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Breech Delivery
Disclaimer:

This information provides a general overview on this topic and may not apply to everyone. The information is NOT a substitute for you visiting your doctor. However, as Medical Science is constantly changing and human error is always possible, the authors, editors, and publisher of this information do not warrant the accuracy or completeness of this information nor are they responsible for omissions or errors as a result of using this information.

Breech Babies: What Can I Do if My Baby is Breech?

What is a breech birth?
Before birth, most babies are in a head-down position in the mother's uterus. That's why most babies are born headfirst. Sometimes the part of the baby that is head down is not the head, but the buttocks or the feet. When a baby is in that position before birth, it's called a breech birth or breech baby. Many babies are breech early in pregnancy, but most of them turn to the headfirst position near the end of the pregnancy. Babies that are born early are more likely to be breech. If more than one baby is in the uterus at a time, one or more of the babies may be breech. Abnormal levels of amniotic fluid around the baby may result in a breech birth. As you get closer to your due date, your doctor will be able to tell (by physical exam, ultrasound, or both) if your baby is breech.

Can a breech baby be delivered without a cesarean?
Some breech babies may be safely delivered from the vagina. However, more complications can occur if the baby is breech. A baby who is breech may be very small, or it may have birth defects. Breech babies may also have accidents during delivery that can damage the umbilical cord or cause asphyxia, or even cause death of the mother or baby. Although breech babies can be delivered vaginally, it's generally safer and easier to deliver babies head first from the vagina. So, many times doctors deliver breech babies by cesarean delivery (also called a C-section). Risks are involved with cesarean delivery, too, such as bleeding, infection and longer hospital stays for both the mother and her baby.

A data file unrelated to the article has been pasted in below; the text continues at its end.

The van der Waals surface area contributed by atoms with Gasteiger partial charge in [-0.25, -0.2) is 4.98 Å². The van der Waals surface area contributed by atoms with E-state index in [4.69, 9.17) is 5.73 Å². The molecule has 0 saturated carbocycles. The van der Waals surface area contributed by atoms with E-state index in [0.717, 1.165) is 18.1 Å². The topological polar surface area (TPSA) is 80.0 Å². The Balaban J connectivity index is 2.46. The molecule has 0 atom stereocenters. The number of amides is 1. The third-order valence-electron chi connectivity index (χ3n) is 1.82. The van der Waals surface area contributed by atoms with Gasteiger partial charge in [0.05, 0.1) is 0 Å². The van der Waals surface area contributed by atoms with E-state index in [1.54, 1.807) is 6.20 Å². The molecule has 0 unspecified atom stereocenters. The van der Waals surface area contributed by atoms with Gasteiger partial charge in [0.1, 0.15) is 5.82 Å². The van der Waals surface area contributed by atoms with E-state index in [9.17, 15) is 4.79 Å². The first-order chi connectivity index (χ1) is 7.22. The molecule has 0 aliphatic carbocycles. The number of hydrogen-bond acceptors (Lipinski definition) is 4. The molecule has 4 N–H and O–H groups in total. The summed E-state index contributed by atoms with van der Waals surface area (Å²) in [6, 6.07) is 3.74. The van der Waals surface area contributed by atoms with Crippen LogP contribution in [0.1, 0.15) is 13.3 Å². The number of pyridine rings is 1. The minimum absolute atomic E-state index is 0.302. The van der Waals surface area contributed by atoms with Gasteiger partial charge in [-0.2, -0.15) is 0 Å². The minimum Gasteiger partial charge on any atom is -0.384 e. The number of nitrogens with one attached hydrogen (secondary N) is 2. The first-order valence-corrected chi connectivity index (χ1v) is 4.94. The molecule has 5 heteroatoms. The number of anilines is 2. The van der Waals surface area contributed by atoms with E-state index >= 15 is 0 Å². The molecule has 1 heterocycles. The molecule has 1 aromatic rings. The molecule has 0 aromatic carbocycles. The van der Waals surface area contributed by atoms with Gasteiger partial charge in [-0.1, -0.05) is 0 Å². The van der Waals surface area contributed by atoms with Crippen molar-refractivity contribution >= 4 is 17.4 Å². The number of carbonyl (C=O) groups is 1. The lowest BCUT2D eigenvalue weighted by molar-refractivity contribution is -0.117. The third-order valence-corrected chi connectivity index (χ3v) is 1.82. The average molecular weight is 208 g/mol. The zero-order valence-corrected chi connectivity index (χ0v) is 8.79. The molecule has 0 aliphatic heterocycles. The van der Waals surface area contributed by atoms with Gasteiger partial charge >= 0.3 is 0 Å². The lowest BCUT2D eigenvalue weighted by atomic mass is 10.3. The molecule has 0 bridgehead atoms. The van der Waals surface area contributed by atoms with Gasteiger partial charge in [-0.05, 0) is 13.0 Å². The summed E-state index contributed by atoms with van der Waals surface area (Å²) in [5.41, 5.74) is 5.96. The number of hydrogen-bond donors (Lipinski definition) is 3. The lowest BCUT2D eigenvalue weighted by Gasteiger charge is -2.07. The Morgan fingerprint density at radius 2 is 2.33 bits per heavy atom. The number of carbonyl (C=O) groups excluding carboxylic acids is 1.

Can I do anything to help if my baby is breech?
It's very important to see your doctor regularly when you're pregnant. Your doctor can tell if your baby is breech and help plan what to do. Some doctors will plan to deliver the baby by cesarean section. Others may give their patients exercises to do at home that may help turn the baby to the head-first position. Some doctors try to turn the baby in the mother's uterus using a procedure called external cephalic version. If this procedure is successful and the baby stays head down, a normal vaginal delivery is more likely.

What is external cephalic version?
External cephalic version is a way to try to turn a baby from breech position to vertex (head-down) position while it's still in the mother's uterus. In other words, external cephalic version means turning the baby from outside of the abdomen so that it's in the head-down position. Your doctor will use his or her hands on the outside of your abdomen (tummy) to try to turn the baby (see the pictures below).